Depending on the application, though, a mix that has good workability for one type or size of element may be too stiff or harsh for another, so the term is relative. Each mix must be suitable for its intended use, achieving a balance among required fluidity, strength, and economy.

Workability is related to the consistency and cohesiveness of the mix and is affected by cement content, aggregates, water content, and admixtures. Concrete workability is increased by air entrainment.

Entrained air is different from entrapped air. Entrapped air usually accounts for about 1 to 2% of the volume of fresh concrete and its inclusion is not intentional. Small amounts of air are inadvertently entrapped in the concrete mixing process.

Air content can be intentionally increased by a controlled process called air entrainment, which uses either a special cement or a chemical admixture to introduce evenly distributed, microscopic air bubbles. In fresh concrete, the tiny air bubbles act almost like ball bearings or a lubricant in the mix, and in hardened concrete they increase winter durability.

Too much air reduces the strength of concrete, though, so air content is generally recommended to be within the ranges shown in Figure 2-1.

Consistency is the aspect of workability related to the flow characteristics of fresh concrete. It is an indication of the fluidity or wetness of a mix and is measured by the slump test. Fresh concrete is placed in a metal cone.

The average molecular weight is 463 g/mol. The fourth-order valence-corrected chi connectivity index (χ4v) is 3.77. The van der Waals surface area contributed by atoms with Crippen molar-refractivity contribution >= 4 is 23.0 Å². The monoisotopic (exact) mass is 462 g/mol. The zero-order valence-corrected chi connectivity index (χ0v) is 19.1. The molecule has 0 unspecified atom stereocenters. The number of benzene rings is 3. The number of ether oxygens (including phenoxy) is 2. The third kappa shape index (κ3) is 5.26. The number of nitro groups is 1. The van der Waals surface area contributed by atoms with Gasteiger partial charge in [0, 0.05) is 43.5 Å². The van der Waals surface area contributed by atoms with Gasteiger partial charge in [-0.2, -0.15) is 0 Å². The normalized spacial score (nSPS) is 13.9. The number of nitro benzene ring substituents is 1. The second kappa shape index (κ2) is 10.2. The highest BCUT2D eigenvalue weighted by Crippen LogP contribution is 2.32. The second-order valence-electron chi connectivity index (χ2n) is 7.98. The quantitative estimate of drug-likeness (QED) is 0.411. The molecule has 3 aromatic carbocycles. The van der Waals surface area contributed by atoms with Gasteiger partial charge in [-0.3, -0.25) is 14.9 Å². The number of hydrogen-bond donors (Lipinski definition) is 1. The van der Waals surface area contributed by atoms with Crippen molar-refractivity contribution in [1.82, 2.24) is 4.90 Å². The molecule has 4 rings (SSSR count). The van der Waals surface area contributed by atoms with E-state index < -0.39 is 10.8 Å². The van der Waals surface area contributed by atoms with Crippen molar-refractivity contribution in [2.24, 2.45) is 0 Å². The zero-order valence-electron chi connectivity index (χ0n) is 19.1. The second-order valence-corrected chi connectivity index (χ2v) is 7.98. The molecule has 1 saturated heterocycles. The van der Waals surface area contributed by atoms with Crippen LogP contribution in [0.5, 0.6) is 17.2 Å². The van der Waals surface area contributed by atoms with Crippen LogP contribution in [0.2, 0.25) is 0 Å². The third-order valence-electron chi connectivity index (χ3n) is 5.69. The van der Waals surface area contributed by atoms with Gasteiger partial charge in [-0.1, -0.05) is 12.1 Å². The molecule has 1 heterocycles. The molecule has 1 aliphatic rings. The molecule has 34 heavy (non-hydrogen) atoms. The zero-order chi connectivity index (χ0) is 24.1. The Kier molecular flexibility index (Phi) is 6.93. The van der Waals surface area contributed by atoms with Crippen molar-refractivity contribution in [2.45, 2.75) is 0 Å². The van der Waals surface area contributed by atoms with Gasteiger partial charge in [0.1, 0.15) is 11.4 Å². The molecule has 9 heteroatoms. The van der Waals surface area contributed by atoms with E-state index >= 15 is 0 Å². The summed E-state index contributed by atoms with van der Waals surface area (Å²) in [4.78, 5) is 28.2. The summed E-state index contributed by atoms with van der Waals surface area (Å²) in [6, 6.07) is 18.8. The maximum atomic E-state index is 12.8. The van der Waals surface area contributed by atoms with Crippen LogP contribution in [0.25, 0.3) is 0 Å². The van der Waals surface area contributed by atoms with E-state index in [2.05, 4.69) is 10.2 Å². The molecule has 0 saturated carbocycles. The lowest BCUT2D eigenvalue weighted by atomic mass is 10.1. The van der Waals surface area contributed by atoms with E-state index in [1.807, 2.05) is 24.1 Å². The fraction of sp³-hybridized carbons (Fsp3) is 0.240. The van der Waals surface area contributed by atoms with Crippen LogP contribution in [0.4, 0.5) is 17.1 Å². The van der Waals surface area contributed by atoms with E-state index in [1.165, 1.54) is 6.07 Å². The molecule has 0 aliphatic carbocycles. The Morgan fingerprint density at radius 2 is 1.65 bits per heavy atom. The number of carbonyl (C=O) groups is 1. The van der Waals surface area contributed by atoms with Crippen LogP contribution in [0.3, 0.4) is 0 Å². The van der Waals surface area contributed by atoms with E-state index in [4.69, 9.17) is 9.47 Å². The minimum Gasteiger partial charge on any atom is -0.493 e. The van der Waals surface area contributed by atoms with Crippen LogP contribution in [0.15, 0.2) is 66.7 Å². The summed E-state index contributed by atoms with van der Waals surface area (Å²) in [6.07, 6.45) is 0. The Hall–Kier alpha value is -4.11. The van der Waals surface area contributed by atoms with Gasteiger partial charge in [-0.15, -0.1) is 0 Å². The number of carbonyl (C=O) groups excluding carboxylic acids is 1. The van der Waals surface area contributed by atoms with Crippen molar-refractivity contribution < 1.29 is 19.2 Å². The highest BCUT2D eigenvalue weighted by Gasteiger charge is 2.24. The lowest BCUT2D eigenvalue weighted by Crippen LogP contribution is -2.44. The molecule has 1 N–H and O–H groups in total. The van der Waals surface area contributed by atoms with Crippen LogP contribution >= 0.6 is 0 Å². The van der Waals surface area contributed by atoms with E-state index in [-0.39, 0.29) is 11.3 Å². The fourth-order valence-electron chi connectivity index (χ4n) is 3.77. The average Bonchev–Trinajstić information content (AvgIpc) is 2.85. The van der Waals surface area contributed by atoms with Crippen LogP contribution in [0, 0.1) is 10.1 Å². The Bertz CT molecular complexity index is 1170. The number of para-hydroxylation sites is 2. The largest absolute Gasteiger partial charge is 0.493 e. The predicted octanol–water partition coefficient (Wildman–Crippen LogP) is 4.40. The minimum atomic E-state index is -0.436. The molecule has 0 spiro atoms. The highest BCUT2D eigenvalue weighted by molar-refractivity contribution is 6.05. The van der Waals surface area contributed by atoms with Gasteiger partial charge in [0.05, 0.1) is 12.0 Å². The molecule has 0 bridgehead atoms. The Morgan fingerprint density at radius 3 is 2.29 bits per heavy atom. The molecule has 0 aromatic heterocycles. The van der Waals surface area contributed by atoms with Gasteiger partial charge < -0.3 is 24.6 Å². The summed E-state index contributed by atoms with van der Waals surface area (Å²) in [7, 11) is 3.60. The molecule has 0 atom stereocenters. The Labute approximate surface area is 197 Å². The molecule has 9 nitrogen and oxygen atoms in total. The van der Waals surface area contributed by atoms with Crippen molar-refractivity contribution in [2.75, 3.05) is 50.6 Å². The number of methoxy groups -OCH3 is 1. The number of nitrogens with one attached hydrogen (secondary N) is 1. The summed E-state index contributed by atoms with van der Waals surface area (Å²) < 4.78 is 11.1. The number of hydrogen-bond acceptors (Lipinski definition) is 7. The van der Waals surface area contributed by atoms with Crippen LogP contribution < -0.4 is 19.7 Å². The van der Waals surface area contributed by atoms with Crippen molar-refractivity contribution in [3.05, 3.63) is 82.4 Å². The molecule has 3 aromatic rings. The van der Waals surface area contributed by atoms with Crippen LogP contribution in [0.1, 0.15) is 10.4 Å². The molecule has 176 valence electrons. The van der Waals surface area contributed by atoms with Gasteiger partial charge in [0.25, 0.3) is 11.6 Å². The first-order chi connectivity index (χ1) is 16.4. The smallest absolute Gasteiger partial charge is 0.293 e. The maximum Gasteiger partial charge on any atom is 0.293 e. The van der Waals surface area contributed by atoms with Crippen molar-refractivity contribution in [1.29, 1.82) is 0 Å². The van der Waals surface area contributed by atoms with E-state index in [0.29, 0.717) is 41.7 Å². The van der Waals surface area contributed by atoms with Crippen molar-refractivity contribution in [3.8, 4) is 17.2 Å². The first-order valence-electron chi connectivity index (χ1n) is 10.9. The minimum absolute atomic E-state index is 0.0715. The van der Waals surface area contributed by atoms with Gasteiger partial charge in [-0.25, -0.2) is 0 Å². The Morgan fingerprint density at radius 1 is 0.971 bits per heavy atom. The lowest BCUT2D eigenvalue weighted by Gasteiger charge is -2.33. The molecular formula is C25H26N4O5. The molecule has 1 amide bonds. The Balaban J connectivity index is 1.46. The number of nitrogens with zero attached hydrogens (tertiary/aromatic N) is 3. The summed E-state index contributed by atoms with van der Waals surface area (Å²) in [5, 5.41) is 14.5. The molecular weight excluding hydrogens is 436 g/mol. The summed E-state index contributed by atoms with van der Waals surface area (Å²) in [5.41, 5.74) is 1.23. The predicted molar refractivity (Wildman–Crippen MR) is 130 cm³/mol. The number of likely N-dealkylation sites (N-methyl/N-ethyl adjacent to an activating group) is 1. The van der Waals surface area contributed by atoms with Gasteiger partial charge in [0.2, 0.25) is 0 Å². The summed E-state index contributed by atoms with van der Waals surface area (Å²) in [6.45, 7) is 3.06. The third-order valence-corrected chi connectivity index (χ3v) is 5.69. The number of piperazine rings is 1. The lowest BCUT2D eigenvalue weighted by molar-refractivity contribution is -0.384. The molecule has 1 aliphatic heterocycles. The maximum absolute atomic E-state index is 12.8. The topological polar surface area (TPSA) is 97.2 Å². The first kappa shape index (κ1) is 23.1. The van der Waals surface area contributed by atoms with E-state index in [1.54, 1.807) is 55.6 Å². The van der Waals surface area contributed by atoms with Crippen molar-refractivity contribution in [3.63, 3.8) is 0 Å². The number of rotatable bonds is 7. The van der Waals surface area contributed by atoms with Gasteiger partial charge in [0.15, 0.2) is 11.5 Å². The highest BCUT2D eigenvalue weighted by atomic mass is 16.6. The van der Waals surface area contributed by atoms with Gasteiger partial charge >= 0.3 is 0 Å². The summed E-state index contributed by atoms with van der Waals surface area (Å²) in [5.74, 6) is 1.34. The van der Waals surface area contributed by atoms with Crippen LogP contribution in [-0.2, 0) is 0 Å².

How To Control  Civil Construction Project Cost?

It is during the design stage that measures to keep the cost of a project within a budget figure are most effective. All possible savings in design need to be sought, not only because this is manifestly in the interests of the employer, but because there are sure to be some unforeseen extra costs that need to be offset by any savings that can be made.

Alternative designs of layout or of parts of the works have often to be studied before the most economic solution is found; hence completion of all design before starting construction makes a major contribution to controlling project cost.

The most prolific causes of extra cost are:

• not completing the design of the works in all essentials before the contract for construction is let;
• not allowing adequate site investigations to take place;
• encountering unforeseen conditions;
• making changes to the works during construction.

The first two listed above can be avoided by taking the appropriate measures. The third, however, is not avoidable even if the site investigations have been as reasonably extensive as an experienced engineer would recommend.

The last – changes during construction – can be minimized by ensuring designs are complete before construction commences, and that the employer takes time to assure himself that the works as designed are what he wants. But some changes are unavoidable if, during construction, the employer finds changed economic conditions, new requirements or more up-to-date plant, or new legislation forces him to make a change.

The designer should keep aware of possible changes to the employer’s needs and other technical developments, and not so design the works that possible additions or alterations are precluded or made unacceptably expensive.

If tenders are received which exceed the budget estimate by so large a sum that the employer cannot accept any tender, means of reducing the cost may have to be sought. Generally speaking, down-sizing a part or the whole of the works is usually not as successful in reducing costs as omitting a part of the works.